Nicolas Thomann

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Nicolas Thomann
Country (sports) France France
Born (1972-11-29) 29 November 1972 (age 44)
Mulhouse, France
Height 6' (183 cm)
Turned pro 1996
Plays Right-handed
Prize money $437,629
Career record 14–25
Career titles 0
Highest ranking No. 106 (11 August 2003)
Grand Slam Singles results
Australian Open 1R (2002)
French Open 1R (2001)
Wimbledon 2R (2002)
Career record 1–2
Career titles 0
Highest ranking No. 398 (18 July 2005)
Grand Slam Doubles results
French Open 1R (2001)

Nicolas Thomann (born 29 November 1972) is a former professional tennis player from France.[1]


Thomann was a quarter-finalist in the 2000 Davidoff Swiss Indoors, beating top 50 players Nicolas Escude and Nicolas Lapentti en route.[2] His best win however came in Atlanta the following year, where he had a straight sets upset win over Andre Agassi in the opening round, playing as a qualifier.[2] The American had gone into the tournament having won his previous two tournaments, both ATP Masters Series events.[3]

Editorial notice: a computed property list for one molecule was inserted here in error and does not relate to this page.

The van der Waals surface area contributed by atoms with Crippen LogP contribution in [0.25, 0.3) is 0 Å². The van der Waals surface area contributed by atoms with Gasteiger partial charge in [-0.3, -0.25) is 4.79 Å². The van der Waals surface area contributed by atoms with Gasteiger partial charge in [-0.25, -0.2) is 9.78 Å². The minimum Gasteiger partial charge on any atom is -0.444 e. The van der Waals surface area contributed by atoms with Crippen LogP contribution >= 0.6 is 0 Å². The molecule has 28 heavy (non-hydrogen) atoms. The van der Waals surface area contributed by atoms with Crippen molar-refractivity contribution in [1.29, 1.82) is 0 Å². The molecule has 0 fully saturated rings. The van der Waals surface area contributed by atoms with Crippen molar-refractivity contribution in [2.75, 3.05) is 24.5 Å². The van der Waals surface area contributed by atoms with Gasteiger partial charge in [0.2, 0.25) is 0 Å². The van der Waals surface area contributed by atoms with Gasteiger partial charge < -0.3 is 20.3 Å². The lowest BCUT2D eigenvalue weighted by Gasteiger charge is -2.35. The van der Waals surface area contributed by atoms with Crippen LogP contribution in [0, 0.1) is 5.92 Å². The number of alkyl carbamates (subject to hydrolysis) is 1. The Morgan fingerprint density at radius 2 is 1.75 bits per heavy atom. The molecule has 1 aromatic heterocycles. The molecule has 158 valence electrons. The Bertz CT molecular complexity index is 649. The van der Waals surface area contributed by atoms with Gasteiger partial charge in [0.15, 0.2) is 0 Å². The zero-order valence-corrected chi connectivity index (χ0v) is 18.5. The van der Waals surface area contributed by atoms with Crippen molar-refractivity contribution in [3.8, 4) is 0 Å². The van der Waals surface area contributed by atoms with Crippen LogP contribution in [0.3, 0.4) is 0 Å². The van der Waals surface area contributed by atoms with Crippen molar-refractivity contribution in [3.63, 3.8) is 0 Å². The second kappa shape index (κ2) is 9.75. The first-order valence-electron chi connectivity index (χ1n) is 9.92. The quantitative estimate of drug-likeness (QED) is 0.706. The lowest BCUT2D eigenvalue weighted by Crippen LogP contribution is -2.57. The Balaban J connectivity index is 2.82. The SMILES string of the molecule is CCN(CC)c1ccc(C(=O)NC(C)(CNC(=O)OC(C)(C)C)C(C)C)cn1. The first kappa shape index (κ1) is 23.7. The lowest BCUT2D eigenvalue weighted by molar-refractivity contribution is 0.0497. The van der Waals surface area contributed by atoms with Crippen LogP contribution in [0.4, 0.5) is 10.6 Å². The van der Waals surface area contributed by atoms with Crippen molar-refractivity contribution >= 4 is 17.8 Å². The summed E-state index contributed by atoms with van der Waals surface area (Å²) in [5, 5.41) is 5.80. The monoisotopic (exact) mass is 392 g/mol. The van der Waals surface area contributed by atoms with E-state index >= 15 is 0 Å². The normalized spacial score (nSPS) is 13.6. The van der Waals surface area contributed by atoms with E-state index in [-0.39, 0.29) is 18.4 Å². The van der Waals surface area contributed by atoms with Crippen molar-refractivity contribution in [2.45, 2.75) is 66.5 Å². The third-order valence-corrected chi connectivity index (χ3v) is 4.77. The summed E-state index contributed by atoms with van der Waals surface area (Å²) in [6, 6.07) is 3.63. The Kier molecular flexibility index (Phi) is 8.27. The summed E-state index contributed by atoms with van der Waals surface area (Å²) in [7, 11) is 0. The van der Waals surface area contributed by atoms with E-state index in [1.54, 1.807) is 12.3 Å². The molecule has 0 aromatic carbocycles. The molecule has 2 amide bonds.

In the 2001 French Open he competed in both the singles and men's doubles.[2] He lost his singles match in five sets to Jan Frode Andersen and also exited in the first round of the doubles, partnering Jerome Golmard.[2]

The Frenchman lost to Thomas Enqvist in the opening round of 2002 Australian Open but reached the second round in the 2002 Wimbledon Championships, with a win against Markus Hipfl, won 11–9 in the fifth set.[2] He was then eliminated by Yevgeny Kafelnikov.[2]

He reached the semi-finals at the 2003 RCA Championships, held in Indianapolis and also made the quarter-finals of the Thailand Open that year.[2]

Challenger Titles[edit]

Singles: (2)[edit]

No. Year Tournament Surface Opponent in the final Score in the final
1. 2000 Switzerland Geneva, Switzerland Clay Spain Alex Calatrava 6–4, 6–7(2), 6–1
2. 2002 Germany Oberstaufen, Germany Clay Czech Republic Tomas Zib 7–6(6), 6–4

Doubles: (1)[edit]

No. Year Tournament Surface Partner Opponents in the final Score in the final
1. 2005 France Andrezieux, France Hard Germany Alexander Waske Sweden Robert Lindstedt
Switzerland Jean-Claude Scherrer
7–6(2), 7–6(4)